Dry cleaning. Some love it; others fear it. It is perceived to be complicated, thus intimidating people who want to try it. But dry cleaning is more than meets the eye. To understand it, we must first go back to its roots and determine what materials to use should you decide to do it yourself.
An Accident Leading to More Accidents
While there are stories on what made dry cleaning happen, its origin is more likely an accident that happened to a French tailor. Jean Baptiste Jolly was doing some work when his gas-powered lamp was upturned on his tablecloth. Turpentine spilt out, and he observed how it seemingly cleaned the cloth. A wise businessman, he devised a cleaning method that did not utilize the traditional soap and water. Developments from his original turpentine method followed. However, they were also petroleum-based solvents and used kerosene and gasoline. This made the dry cleaning method dangerous and extremely flammable. Today, a much safer solvent called perchloroethylene (or perc) is in use, although there are some contentions on it being an environmental hazard.
Dry Cleaning as a Home Method
The general rule of thumb in dry cleaning is “follow manufacturer’s instructions.” Since you are more likely not to have the same machinery as professional dry cleaners, you would be using your dryer. A review we’ve found in Yahoo! Singapore sings the praises of using Dryel, a known American home dry cleaning brand. If you’re in Singapore, it can be quite challenging to find it in your neighbourhood grocery store. However, it is readily available in Lazada.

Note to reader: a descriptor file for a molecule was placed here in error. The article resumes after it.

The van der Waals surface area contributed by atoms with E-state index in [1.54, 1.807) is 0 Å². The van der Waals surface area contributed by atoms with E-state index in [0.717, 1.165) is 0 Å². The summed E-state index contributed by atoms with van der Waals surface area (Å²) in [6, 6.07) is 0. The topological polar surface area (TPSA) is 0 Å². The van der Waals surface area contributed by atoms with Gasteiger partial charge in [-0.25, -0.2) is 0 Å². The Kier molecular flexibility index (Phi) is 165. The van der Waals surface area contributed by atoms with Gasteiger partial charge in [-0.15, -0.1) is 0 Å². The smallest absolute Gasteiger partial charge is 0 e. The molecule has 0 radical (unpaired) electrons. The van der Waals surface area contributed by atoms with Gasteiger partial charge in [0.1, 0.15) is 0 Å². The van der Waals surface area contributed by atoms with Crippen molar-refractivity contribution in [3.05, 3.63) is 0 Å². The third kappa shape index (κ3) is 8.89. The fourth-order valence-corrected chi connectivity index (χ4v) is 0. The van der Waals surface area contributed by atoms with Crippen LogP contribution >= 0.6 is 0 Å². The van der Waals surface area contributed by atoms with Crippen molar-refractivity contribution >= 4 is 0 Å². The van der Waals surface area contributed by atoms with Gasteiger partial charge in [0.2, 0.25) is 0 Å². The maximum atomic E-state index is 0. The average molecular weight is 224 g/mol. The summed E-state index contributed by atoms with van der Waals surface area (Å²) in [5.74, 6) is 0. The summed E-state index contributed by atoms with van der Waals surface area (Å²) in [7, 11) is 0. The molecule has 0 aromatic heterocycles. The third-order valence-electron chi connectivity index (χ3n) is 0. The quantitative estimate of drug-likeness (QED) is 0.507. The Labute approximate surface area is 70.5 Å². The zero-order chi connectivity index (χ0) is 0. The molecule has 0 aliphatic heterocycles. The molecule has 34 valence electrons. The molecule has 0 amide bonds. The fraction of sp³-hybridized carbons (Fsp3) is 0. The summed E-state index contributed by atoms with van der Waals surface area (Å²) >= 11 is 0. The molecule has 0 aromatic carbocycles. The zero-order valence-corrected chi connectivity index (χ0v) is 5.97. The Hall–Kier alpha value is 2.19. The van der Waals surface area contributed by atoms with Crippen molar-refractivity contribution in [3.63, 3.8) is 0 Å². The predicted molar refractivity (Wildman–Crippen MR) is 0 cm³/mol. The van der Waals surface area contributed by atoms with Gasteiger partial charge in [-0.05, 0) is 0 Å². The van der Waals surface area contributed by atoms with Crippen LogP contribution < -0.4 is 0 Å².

But what if you are a bit more the type of person who prefers natural ingredients? Not to worry, we’ve also found the perfect dry cleaning kit for you! The Laundress, a New York-based company, sells what they call as a “Dry Cleaning Detox Kit”. What’s more, they also deliver internationally!
Now we must address the question of what you can or cannot dry clean. Clothes with the label “dry clean only” are safer if sent straight to your trusted laundry professionals. Delicate fabrics such as silk and leather will most likely have this classification, so be vigilant! If it says something like “Machine Wash AND Dry Clean”, then it’s safe for your DIY dry cleaning. But what if it has stains? Well, let the professionals do their work, of course! Stain removal can get quite tricky and is better if done by experts.
So, now let’s say you’ve got the hang of it. You might think, “Hey, I can do this all the time!” You can’t. Dry cleaning causes stress in the fabric and therefore recommended only to happen sparingly. It must be as needed, or two times a year, at most. Since the clothes that you as a homemaker can dry-clean are also machine or hand wash safe, use those methods to clean your clothes more regularly. Check out this article for some tips on how not to damage your clothes.
Got Questions? Ask the Experts!
Of course, you may feel a tad bit confident now. But what if some questions and concerns are lingering at the back of your head? Well, no worries. We got you! You can contact us, and we are ready to ask questions that you may have. And if something goes amiss, we at Eazihome are prepared to save the day- if you’re in Singapore, of course!